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Capital Projects:

Main Expansion Joints

Current works on site:

Work is currently under way to install a permanent access system for inspection and to fit failsafe devices. No disruption to traffic or local residents is expected.

Raynesway Construction commenced work on the underdeck access platform in January 2010. Work is progressing well and completion is expected to be as programmed at the end of December 2010.

Installation of the failsafe devices and the replacement springs, bolts and other ancillary components is expected to be completed during the summer months by Forth Road Bridge's in-house maintenance team.

Background:

The main expansion joints allow the deck of the Forth Road Bridge to expand and contract as required by weather or weight of traffic. These joints are the oldest and largest of their kind in Europe, and had been scheduled for replacement in 2010.

However, the Bridge Authority ordered a review of the project following higher than expected tender costs and the Scottish Government’s announcement that a new Forth crossing will be in place by 2016. If replacement could be delayed until the new crossing opens it will allow the work to be carried out at greatly reduced cost and with minimum disruption to traffic.

The review concluded in February 2009 that the project can safely be delayed until 2016, so long as failsafe devices are installed and the condition of the joints is closely monitored.

FETA’s own engineering team worked together with consulting engineers Atkins to carry out the review. A section of the joints was opened up for inspection on the weekend of 16/17 January, providing an up-to-date benchmark of the components’ condition. The team then carried out a systematic analysis of possible failure modes and actions that could be taken to maintain current standards of operational safety and service. Consulting engineers Flint & Neill acted as peer reviewer.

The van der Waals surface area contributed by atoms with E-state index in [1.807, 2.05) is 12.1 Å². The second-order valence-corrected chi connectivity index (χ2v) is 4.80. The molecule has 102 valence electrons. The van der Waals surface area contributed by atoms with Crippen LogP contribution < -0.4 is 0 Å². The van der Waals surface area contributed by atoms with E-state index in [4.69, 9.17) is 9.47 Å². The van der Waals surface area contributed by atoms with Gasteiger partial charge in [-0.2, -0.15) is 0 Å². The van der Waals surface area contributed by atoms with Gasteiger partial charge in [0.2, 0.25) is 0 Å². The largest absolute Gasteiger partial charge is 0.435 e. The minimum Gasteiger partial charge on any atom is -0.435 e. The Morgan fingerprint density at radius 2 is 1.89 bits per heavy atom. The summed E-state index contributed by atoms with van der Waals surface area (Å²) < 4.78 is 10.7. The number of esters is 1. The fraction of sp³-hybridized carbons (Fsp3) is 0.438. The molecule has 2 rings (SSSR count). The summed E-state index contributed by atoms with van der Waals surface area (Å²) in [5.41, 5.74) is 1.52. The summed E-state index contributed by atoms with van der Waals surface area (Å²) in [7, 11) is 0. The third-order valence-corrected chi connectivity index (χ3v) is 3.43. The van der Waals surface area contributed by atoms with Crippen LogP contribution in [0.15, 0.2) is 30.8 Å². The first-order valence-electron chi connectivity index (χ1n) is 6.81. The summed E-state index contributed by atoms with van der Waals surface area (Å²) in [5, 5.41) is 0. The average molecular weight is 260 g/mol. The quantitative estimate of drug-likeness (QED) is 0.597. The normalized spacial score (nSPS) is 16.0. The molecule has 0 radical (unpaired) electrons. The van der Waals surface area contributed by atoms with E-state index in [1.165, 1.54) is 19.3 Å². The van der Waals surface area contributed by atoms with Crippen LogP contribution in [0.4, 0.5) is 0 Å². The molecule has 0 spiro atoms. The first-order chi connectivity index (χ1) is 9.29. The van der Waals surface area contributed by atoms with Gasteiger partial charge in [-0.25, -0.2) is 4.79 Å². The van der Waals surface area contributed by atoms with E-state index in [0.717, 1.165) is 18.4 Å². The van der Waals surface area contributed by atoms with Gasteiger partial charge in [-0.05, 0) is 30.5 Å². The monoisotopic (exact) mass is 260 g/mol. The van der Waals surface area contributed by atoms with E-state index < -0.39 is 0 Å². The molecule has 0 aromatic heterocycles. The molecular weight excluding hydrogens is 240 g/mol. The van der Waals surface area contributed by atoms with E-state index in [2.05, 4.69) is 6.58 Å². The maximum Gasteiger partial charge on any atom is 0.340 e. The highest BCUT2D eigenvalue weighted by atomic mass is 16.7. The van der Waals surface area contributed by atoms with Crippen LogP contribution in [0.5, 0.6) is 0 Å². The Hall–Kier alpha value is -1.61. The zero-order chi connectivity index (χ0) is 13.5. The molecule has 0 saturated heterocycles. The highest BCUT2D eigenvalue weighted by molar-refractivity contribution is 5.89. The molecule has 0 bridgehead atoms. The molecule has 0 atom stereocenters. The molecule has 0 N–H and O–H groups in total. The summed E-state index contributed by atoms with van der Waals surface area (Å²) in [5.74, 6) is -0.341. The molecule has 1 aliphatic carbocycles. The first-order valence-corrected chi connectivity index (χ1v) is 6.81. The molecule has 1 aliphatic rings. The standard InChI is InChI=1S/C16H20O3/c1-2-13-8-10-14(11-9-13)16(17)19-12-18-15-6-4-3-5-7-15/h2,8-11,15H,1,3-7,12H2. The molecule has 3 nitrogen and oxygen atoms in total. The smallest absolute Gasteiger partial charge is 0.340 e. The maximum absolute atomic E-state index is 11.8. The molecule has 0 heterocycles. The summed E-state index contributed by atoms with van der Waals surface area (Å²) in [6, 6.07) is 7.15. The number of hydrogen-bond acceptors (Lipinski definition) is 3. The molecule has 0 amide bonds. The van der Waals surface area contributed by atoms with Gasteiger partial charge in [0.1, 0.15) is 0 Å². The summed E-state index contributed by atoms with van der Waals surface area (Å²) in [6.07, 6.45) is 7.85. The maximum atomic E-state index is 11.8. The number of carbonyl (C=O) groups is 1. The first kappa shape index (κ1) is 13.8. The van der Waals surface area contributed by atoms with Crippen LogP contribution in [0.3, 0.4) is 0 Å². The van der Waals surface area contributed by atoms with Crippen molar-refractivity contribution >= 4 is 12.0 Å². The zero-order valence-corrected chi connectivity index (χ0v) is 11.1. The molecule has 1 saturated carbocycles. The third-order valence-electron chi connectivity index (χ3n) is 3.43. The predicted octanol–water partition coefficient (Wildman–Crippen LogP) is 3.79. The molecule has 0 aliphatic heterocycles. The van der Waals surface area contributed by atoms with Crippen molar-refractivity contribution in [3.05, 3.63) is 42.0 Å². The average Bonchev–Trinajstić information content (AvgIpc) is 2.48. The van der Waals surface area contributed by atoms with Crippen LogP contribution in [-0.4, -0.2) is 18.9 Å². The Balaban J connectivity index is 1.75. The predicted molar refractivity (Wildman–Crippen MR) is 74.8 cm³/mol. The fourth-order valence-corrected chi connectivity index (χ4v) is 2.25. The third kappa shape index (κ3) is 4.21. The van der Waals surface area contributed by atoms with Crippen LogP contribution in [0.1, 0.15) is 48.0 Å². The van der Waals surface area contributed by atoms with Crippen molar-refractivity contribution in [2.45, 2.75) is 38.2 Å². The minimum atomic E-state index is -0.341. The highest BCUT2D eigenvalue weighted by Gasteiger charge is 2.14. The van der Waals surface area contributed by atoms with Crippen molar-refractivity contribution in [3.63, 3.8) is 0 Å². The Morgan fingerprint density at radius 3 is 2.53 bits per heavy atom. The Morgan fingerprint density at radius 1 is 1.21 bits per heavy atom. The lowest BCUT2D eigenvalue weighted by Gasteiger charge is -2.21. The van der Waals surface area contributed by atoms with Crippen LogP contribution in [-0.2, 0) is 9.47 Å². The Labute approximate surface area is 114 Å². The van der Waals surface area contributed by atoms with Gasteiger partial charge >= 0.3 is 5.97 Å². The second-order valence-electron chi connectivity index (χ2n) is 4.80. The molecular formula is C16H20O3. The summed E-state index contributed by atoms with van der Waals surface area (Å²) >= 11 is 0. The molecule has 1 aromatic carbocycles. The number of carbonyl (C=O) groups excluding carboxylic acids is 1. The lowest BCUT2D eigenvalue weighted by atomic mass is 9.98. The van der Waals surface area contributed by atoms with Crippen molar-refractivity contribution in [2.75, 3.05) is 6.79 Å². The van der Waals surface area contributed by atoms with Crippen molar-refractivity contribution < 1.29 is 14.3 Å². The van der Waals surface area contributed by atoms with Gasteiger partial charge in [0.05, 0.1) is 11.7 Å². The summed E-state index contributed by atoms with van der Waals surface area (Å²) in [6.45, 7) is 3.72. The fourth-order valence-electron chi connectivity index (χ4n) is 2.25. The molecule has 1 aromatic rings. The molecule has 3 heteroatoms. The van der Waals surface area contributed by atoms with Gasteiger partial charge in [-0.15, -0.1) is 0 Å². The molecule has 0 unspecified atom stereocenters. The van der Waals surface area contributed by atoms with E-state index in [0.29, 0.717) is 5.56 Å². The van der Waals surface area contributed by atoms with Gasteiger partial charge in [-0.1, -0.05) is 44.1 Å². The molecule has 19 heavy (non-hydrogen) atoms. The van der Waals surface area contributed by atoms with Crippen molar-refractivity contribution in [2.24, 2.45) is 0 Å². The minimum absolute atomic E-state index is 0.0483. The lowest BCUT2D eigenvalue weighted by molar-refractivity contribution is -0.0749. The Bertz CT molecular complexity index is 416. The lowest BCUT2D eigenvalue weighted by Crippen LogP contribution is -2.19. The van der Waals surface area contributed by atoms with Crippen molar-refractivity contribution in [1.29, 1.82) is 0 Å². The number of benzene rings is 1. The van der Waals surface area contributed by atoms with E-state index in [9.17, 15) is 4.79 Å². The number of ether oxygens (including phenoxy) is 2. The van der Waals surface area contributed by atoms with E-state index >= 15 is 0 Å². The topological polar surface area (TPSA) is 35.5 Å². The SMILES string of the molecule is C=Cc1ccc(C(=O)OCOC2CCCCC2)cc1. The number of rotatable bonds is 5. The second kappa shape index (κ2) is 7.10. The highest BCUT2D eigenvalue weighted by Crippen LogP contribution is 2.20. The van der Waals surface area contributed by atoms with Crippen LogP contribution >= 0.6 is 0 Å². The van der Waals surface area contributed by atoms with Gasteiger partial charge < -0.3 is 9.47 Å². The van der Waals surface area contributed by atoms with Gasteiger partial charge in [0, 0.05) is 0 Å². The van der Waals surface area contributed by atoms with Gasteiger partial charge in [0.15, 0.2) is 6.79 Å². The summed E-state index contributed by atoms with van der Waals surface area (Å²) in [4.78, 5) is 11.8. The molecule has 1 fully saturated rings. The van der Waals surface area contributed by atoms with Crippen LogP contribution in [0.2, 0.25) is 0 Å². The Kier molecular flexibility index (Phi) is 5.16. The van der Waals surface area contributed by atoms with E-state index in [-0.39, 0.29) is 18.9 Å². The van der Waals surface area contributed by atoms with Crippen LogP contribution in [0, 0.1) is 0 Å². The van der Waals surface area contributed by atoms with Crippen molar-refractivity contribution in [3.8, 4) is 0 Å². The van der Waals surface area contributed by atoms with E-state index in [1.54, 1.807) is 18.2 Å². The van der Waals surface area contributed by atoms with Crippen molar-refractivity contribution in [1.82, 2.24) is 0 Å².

The review team agreed that it would be possible to delay the replacement of the joints until 2016, subject to five conditions:

  • Inspection and monitoring levels should be significantly increased
  • A permanent access system should be installed as soon as practicable to aid inspection
  • Key components such as pins and springs should be replaced and in some cases modified to improve performance
  • Temporary failsafe devices should be installed as a precaution in case of failure
  • Any decision to defer replacement should be reviewed annually or following any significant component failure.

The report's recommendations were approved by the Board at its meeting on 20 February 2009.

Related documents:

The Bridge:

Facts & Figures

Opened 1964, 2.5 km long, Main span 1006 metres
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